If you plan on walking into any local bar or restaurant on Saturday night and expect to see the highly anticipated showdown between Floyd Mayweather Jr. and Conor McGregor, you might be disappointed.
Most of the more than 20 establishments contacted for this story said they will not be showing the fight because doing so is just too expensive. And here’s why.
In order for a business to show the fight, it would have to pay far more than the $89.95 pay-per-view fee than an individual must pay through Comcast. It would have to go through a third-party promoter, either G&G Sports Productions or Joe Hand Promotions — and the price would be considerable.
“License prices vary based on the fight and are calculated based on the location’s fire occupancy certificate,” Joe Hand Jr., president of Joe Hand Promotions, told the Charleston City Paper in Charleston, S.C.
“A bar and restaurant would call up and if their occupancy says it has 100 seats, it would be times 30 dollars,” he said. “So, it would be $3,000 to license it.”
And businesses that try to bypass the promotions companies and air the fight under pay-per-view face a steep penalty — over $100,000 — under the Interception of Radio Communications Act and the Unauthorized Reception of Cable Service Act.
As a result, showing the fight would “just cost way too much,” said Ken Koury, manager of Barrett’s Ale House in Attleboro, which will not be doing so. “By charging that much per capacity, I wonder if it’s worth it.”
Tom Canova, owner of Mac & Walt’s in Norton, agreed. Canova’s restaurant’s occupancy is only 50, but based of the license pricing of Joe Hand Promotions, showing the fight would cost $1,500.
Canova added that he reached out to the production company over a month ago and didn’t receive any additional information on the license, so he dropped it.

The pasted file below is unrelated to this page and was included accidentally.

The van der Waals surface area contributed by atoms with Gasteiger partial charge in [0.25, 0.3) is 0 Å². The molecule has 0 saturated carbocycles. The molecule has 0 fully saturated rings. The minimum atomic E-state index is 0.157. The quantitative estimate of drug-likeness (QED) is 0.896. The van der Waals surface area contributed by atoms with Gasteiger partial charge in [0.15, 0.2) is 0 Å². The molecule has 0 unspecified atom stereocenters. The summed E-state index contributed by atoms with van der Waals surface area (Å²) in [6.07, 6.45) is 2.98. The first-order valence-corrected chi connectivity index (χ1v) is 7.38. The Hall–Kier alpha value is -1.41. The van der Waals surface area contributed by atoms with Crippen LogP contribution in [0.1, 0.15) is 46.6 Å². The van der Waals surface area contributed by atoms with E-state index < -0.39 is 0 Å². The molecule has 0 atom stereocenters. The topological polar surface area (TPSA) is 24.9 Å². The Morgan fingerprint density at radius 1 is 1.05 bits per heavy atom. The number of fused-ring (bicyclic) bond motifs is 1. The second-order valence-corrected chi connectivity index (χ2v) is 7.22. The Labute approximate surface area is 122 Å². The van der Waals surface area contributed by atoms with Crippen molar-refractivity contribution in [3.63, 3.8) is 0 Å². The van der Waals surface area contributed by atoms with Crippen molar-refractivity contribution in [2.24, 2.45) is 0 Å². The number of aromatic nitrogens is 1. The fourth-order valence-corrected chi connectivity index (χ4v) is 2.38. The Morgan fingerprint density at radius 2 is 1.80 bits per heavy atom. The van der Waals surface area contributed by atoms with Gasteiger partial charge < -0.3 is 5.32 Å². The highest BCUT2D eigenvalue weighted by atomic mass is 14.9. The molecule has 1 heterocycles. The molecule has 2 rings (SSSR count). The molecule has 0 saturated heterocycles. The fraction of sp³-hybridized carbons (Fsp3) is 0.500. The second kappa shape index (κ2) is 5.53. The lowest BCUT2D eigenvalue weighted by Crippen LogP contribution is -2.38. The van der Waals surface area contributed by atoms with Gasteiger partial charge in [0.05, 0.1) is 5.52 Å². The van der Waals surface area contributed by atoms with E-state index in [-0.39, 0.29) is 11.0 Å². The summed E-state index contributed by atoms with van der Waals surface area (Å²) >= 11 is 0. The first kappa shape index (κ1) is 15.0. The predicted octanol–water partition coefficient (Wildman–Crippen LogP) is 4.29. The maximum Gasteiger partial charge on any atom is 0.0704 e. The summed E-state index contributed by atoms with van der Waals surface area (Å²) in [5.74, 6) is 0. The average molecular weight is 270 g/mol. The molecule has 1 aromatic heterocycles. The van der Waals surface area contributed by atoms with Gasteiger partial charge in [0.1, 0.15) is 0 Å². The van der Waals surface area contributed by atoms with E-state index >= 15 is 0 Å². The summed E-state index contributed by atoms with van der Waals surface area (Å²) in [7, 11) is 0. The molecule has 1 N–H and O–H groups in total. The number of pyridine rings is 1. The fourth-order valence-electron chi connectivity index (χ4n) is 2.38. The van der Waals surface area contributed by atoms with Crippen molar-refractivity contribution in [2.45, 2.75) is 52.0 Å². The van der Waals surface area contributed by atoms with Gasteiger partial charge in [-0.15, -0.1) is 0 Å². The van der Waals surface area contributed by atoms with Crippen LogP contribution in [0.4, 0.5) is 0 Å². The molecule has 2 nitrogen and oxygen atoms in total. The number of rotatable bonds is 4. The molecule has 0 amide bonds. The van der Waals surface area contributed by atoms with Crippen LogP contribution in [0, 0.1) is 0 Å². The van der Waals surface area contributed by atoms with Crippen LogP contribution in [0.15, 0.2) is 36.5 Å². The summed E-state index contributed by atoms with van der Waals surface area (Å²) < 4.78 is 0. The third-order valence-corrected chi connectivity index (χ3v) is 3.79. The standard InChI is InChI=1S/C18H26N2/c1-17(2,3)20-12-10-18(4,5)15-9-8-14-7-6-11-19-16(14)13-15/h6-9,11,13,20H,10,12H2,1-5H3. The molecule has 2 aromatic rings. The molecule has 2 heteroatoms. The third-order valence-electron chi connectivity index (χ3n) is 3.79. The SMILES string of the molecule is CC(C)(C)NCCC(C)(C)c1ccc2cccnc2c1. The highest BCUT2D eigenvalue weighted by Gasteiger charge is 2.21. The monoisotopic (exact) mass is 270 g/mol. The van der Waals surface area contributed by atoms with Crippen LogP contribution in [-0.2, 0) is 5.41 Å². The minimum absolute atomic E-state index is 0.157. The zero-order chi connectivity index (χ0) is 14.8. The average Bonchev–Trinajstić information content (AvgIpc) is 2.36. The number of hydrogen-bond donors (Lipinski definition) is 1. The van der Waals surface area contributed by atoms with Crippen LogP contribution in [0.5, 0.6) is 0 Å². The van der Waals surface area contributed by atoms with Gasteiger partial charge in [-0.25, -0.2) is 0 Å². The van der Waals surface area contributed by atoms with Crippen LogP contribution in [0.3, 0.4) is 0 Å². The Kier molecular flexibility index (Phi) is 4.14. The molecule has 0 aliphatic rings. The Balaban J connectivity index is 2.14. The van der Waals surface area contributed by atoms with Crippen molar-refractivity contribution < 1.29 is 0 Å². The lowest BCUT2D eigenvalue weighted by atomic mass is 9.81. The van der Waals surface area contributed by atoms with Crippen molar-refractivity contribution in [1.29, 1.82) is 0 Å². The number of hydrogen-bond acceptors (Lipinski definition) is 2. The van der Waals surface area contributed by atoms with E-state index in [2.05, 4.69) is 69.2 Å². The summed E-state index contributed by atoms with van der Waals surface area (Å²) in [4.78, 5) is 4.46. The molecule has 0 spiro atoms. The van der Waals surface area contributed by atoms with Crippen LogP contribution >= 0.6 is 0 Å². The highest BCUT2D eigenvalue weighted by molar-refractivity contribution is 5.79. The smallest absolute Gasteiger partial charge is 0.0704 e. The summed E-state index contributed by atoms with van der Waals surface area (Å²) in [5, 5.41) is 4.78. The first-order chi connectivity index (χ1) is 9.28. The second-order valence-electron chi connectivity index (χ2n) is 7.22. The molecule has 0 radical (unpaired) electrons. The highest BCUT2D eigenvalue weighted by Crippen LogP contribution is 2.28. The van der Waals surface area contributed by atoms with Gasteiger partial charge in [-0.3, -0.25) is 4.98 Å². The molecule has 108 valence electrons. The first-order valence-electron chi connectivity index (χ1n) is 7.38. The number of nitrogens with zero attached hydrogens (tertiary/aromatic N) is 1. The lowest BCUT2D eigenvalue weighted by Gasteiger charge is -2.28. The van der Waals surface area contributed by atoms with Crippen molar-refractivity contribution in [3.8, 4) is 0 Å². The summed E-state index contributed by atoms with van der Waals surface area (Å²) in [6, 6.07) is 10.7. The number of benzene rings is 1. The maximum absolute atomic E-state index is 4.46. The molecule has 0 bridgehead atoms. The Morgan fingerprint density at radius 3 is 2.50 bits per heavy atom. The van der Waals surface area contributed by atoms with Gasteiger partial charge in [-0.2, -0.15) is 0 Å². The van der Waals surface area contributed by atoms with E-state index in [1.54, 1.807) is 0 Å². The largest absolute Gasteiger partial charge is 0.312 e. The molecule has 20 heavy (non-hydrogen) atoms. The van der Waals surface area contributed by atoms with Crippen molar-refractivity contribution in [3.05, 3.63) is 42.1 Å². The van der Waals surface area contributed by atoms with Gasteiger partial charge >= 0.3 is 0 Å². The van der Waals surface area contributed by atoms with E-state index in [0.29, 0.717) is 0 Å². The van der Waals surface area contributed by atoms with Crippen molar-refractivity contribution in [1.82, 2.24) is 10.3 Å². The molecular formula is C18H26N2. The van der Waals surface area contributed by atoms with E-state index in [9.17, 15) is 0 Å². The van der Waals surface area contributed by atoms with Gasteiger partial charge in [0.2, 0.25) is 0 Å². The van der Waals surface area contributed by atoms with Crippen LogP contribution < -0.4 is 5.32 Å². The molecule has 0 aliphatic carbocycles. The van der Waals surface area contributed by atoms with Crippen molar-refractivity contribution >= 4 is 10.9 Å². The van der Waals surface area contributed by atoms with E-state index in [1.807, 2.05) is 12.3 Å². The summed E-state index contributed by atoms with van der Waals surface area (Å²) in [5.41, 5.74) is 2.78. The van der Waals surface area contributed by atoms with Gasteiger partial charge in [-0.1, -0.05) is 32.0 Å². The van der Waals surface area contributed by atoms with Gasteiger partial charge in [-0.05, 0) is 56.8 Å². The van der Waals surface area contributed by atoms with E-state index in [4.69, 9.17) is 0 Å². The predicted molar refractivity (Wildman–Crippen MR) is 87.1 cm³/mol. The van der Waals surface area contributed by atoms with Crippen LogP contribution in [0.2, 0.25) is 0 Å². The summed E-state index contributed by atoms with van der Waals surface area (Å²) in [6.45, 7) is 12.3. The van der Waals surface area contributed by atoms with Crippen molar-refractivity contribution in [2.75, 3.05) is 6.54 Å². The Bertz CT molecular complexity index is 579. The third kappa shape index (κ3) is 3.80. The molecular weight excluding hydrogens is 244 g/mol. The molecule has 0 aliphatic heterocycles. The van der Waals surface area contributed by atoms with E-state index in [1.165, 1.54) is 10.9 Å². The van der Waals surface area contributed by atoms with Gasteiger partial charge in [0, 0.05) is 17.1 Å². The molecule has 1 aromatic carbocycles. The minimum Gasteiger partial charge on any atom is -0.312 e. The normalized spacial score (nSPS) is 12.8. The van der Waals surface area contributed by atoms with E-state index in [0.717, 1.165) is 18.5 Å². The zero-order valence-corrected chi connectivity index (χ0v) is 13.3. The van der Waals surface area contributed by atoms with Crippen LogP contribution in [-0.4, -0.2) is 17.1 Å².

There are some places showing the fight in the area, though, and their representatives are expecting to do a brisk business.
Buffalo Wild Wings in Mansfield, Jake and Joe’s in Foxboro, and Dublin Rose in Seekonk are the only restaurants in The Sun Chronicle circulation that are listed on the Ultimate Fighting Championship’s UFC Bars website (bars.ufc.com) as showing the fight.
The Showcase Cinema De Lux at Gillette Stadium and Plainridge Park Casino also plan to do so.
Just outside The Sun Chronicle circulation area, bars such as the Arigna Irish Pub in Pawtucket and Snookers Cafe and Billiard Room in Providence are getting in on the action.
Admission prices range from $20 to $40 per person, depending on the venue.
A manager at Buffalo Wild Wings, who did not give his name, said tickets for Saturday’s fight are $20 and first come-first serve. He didn’t know the exact price of the license but said it was“extremely expensive” to get.
At Snookers, admission is $25. Although owner Steve Goulding wouldn’t disclose how much his establishment is paying to show the fight, he did say it was “somewhere in the thousands.”
Even so, Goulding said he is sure the restaurant will do well on Saturday night.
“This fight is going to be a part of our history,” Goulding said. “I’m hoping for a good match and an even better night at Snookers.”
Showcase Cinema De Lux in Foxboro is charging $40 to watch the fight. Beth Pridham, Assistant Director for Event Cinema Marketing at National Amusement, Inc., said via email that it is “not only a cheaper option than staying at home but can offer a fully-immersive viewing experience when seen on the big screen.”
“The atmosphere will be really fantastic and unlike anywhere else,” she added.
Zachary Souza, 18, of Attleboro counts himself among local residents who have decided to watch the fight in the comfort of their home or at a viewing party.
With a flat fee of $89.95 plus $10 for high definition, Souza said it’s worth it to buy through pay-per-view, especially if there’s friends and family willing to pitch in.
“Mayweather and McGregor are the two most well known fighters in their respective sports — boxing and mixed martial arts,” Souza said. “This fight is a must see.”